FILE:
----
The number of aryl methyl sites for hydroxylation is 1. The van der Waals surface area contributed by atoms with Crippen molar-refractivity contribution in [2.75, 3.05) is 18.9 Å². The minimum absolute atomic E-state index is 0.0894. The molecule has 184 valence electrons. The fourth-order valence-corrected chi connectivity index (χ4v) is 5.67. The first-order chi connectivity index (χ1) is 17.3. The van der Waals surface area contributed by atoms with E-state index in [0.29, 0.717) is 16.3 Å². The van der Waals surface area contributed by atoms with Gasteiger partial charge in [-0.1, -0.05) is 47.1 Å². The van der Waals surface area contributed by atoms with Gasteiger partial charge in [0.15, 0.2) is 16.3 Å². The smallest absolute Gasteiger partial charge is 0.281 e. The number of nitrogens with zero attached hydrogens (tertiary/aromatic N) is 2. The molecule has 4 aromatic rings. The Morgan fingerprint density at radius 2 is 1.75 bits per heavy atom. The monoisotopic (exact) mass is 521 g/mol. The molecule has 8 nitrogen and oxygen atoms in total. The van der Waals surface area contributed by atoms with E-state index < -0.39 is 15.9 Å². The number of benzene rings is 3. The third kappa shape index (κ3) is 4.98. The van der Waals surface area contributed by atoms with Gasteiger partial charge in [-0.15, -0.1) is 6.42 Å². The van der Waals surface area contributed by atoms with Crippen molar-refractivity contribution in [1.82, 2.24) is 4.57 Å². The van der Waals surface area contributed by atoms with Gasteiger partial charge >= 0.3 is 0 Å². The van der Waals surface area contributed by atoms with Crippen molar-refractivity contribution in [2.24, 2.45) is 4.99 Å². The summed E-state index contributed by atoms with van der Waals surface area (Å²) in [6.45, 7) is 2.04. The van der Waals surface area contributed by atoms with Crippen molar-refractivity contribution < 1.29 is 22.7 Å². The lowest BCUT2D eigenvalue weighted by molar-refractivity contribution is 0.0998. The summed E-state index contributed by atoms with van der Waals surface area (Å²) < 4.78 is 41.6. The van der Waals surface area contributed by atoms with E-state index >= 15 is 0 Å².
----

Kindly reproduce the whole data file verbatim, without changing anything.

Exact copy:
The number of aryl methyl sites for hydroxylation is 1. The van der Waals surface area contributed by atoms with Crippen molar-refractivity contribution in [2.75, 3.05) is 18.9 Å². The minimum absolute atomic E-state index is 0.0894. The molecule has 184 valence electrons. The fourth-order valence-corrected chi connectivity index (χ4v) is 5.67. The first-order chi connectivity index (χ1) is 17.3. The van der Waals surface area contributed by atoms with E-state index in [0.29, 0.717) is 16.3 Å². The van der Waals surface area contributed by atoms with Gasteiger partial charge in [-0.1, -0.05) is 47.1 Å². The van der Waals surface area contributed by atoms with Gasteiger partial charge in [0.15, 0.2) is 16.3 Å². The smallest absolute Gasteiger partial charge is 0.281 e. The number of nitrogens with zero attached hydrogens (tertiary/aromatic N) is 2. The molecule has 4 aromatic rings. The Morgan fingerprint density at radius 2 is 1.75 bits per heavy atom. The monoisotopic (exact) mass is 521 g/mol. The molecule has 8 nitrogen and oxygen atoms in total. The van der Waals surface area contributed by atoms with E-state index < -0.39 is 15.9 Å². The number of benzene rings is 3. The third kappa shape index (κ3) is 4.98. The van der Waals surface area contributed by atoms with Gasteiger partial charge in [-0.15, -0.1) is 6.42 Å². The van der Waals surface area contributed by atoms with Crippen molar-refractivity contribution in [1.82, 2.24) is 4.57 Å². The van der Waals surface area contributed by atoms with Gasteiger partial charge >= 0.3 is 0 Å². The van der Waals surface area contributed by atoms with Crippen molar-refractivity contribution in [2.24, 2.45) is 4.99 Å². The summed E-state index contributed by atoms with van der Waals surface area (Å²) in [6.45, 7) is 2.04. The van der Waals surface area contributed by atoms with Crippen molar-refractivity contribution < 1.29 is 22.7 Å². The lowest BCUT2D eigenvalue weighted by molar-refractivity contribution is 0.0998. The summed E-state index contributed by atoms with van der Waals surface area (Å²) < 4.78 is 41.6. The van der Waals surface area contributed by atoms with E-state index >= 15 is 0 Å².